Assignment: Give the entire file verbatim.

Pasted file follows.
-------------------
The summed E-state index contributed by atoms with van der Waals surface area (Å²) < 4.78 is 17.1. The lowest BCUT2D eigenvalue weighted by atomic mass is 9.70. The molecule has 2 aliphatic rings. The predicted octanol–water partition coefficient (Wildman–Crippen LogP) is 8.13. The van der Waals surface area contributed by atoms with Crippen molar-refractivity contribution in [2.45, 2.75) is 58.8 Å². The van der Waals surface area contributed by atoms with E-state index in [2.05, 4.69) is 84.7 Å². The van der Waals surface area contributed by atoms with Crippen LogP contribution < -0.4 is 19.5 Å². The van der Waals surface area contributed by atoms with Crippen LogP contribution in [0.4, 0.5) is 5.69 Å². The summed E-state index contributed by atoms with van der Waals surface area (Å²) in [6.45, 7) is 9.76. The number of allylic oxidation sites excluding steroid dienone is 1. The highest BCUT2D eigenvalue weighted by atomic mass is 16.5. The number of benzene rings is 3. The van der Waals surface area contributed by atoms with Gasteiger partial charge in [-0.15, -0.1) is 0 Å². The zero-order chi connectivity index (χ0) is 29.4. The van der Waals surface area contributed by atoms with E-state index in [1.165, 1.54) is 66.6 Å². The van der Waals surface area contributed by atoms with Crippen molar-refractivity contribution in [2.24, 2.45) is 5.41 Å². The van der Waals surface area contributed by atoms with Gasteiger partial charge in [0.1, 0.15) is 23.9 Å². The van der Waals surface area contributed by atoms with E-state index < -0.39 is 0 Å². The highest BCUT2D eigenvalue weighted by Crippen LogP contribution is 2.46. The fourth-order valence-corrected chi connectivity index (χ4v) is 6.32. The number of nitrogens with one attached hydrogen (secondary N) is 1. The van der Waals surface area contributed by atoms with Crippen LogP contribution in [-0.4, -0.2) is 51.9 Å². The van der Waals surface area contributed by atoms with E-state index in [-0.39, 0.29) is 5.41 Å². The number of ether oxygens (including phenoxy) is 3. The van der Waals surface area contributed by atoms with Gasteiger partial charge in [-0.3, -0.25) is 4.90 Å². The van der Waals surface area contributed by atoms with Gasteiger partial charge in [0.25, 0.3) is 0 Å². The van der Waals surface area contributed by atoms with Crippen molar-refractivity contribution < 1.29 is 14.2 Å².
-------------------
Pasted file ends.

The summed E-state index contributed by atoms with van der Waals surface area (Å²) < 4.78 is 17.1. The lowest BCUT2D eigenvalue weighted by atomic mass is 9.70. The molecule has 2 aliphatic rings. The predicted octanol–water partition coefficient (Wildman–Crippen LogP) is 8.13. The van der Waals surface area contributed by atoms with Crippen molar-refractivity contribution in [2.45, 2.75) is 58.8 Å². The van der Waals surface area contributed by atoms with E-state index in [2.05, 4.69) is 84.7 Å². The van der Waals surface area contributed by atoms with Crippen LogP contribution < -0.4 is 19.5 Å². The van der Waals surface area contributed by atoms with Crippen LogP contribution in [0.4, 0.5) is 5.69 Å². The summed E-state index contributed by atoms with van der Waals surface area (Å²) in [6.45, 7) is 9.76. The number of allylic oxidation sites excluding steroid dienone is 1. The highest BCUT2D eigenvalue weighted by atomic mass is 16.5. The number of benzene rings is 3. The van der Waals surface area contributed by atoms with Gasteiger partial charge in [-0.15, -0.1) is 0 Å². The zero-order chi connectivity index (χ0) is 29.4. The van der Waals surface area contributed by atoms with E-state index in [1.165, 1.54) is 66.6 Å². The van der Waals surface area contributed by atoms with Crippen molar-refractivity contribution in [2.24, 2.45) is 5.41 Å². The van der Waals surface area contributed by atoms with Gasteiger partial charge in [0.1, 0.15) is 23.9 Å². The van der Waals surface area contributed by atoms with E-state index < -0.39 is 0 Å². The highest BCUT2D eigenvalue weighted by Crippen LogP contribution is 2.46. The fourth-order valence-corrected chi connectivity index (χ4v) is 6.32. The number of nitrogens with one attached hydrogen (secondary N) is 1. The van der Waals surface area contributed by atoms with Crippen LogP contribution in [-0.4, -0.2) is 51.9 Å². The van der Waals surface area contributed by atoms with E-state index in [-0.39, 0.29) is 5.41 Å². The number of ether oxygens (including phenoxy) is 3. The van der Waals surface area contributed by atoms with Gasteiger partial charge in [-0.3, -0.25) is 4.90 Å². The van der Waals surface area contributed by atoms with Gasteiger partial charge in [0.25, 0.3) is 0 Å². The van der Waals surface area contributed by atoms with Crippen molar-refractivity contribution < 1.29 is 14.2 Å².